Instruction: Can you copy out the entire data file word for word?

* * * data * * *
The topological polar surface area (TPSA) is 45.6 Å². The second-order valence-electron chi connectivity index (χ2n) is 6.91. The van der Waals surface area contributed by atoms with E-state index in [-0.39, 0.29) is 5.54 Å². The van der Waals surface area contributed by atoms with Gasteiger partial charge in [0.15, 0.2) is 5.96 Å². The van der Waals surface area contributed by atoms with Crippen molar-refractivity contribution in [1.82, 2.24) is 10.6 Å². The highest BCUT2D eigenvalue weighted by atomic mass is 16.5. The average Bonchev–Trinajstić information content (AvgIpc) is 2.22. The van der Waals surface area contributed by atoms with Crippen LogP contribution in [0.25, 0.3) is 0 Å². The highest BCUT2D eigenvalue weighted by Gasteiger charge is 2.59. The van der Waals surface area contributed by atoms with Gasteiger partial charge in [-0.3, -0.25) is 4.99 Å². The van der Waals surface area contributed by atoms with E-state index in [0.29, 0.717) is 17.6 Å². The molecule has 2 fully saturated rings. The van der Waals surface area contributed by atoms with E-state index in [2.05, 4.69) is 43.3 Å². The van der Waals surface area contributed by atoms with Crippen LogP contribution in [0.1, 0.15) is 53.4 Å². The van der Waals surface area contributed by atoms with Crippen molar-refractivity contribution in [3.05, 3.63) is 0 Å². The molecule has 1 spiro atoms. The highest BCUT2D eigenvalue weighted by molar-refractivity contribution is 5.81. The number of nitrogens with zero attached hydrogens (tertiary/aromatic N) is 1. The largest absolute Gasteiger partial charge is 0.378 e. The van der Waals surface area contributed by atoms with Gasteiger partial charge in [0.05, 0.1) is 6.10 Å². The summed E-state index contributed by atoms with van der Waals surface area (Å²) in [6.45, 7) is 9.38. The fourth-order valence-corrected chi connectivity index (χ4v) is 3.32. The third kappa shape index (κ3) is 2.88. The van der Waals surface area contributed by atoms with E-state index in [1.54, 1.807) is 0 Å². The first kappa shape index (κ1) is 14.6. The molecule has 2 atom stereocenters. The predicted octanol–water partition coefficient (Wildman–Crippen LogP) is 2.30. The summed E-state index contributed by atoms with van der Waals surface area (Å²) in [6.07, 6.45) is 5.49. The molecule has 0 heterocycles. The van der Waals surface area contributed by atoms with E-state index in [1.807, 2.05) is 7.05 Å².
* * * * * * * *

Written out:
The topological polar surface area (TPSA) is 45.6 Å². The second-order valence-electron chi connectivity index (χ2n) is 6.91. The van der Waals surface area contributed by atoms with E-state index in [-0.39, 0.29) is 5.54 Å². The van der Waals surface area contributed by atoms with Gasteiger partial charge in [0.15, 0.2) is 5.96 Å². The van der Waals surface area contributed by atoms with Crippen molar-refractivity contribution in [1.82, 2.24) is 10.6 Å². The highest BCUT2D eigenvalue weighted by atomic mass is 16.5. The average Bonchev–Trinajstić information content (AvgIpc) is 2.22. The van der Waals surface area contributed by atoms with Crippen LogP contribution in [0.25, 0.3) is 0 Å². The highest BCUT2D eigenvalue weighted by Gasteiger charge is 2.59. The van der Waals surface area contributed by atoms with Gasteiger partial charge in [-0.3, -0.25) is 4.99 Å². The van der Waals surface area contributed by atoms with E-state index in [0.29, 0.717) is 17.6 Å². The molecule has 2 fully saturated rings. The van der Waals surface area contributed by atoms with E-state index in [2.05, 4.69) is 43.3 Å². The van der Waals surface area contributed by atoms with Crippen LogP contribution in [0.1, 0.15) is 53.4 Å². The van der Waals surface area contributed by atoms with Crippen molar-refractivity contribution in [3.05, 3.63) is 0 Å². The molecule has 1 spiro atoms. The highest BCUT2D eigenvalue weighted by molar-refractivity contribution is 5.81. The number of nitrogens with zero attached hydrogens (tertiary/aromatic N) is 1. The largest absolute Gasteiger partial charge is 0.378 e. The van der Waals surface area contributed by atoms with Gasteiger partial charge in [0.05, 0.1) is 6.10 Å². The summed E-state index contributed by atoms with van der Waals surface area (Å²) in [6.45, 7) is 9.38. The fourth-order valence-corrected chi connectivity index (χ4v) is 3.32. The third kappa shape index (κ3) is 2.88. The van der Waals surface area contributed by atoms with E-state index in [1.54, 1.807) is 0 Å². The first kappa shape index (κ1) is 14.6. The molecule has 2 atom stereocenters. The predicted octanol–water partition coefficient (Wildman–Crippen LogP) is 2.30. The summed E-state index contributed by atoms with van der Waals surface area (Å²) in [6.07, 6.45) is 5.49. The molecule has 0 heterocycles. The van der Waals surface area contributed by atoms with E-state index in [1.807, 2.05) is 7.05 Å².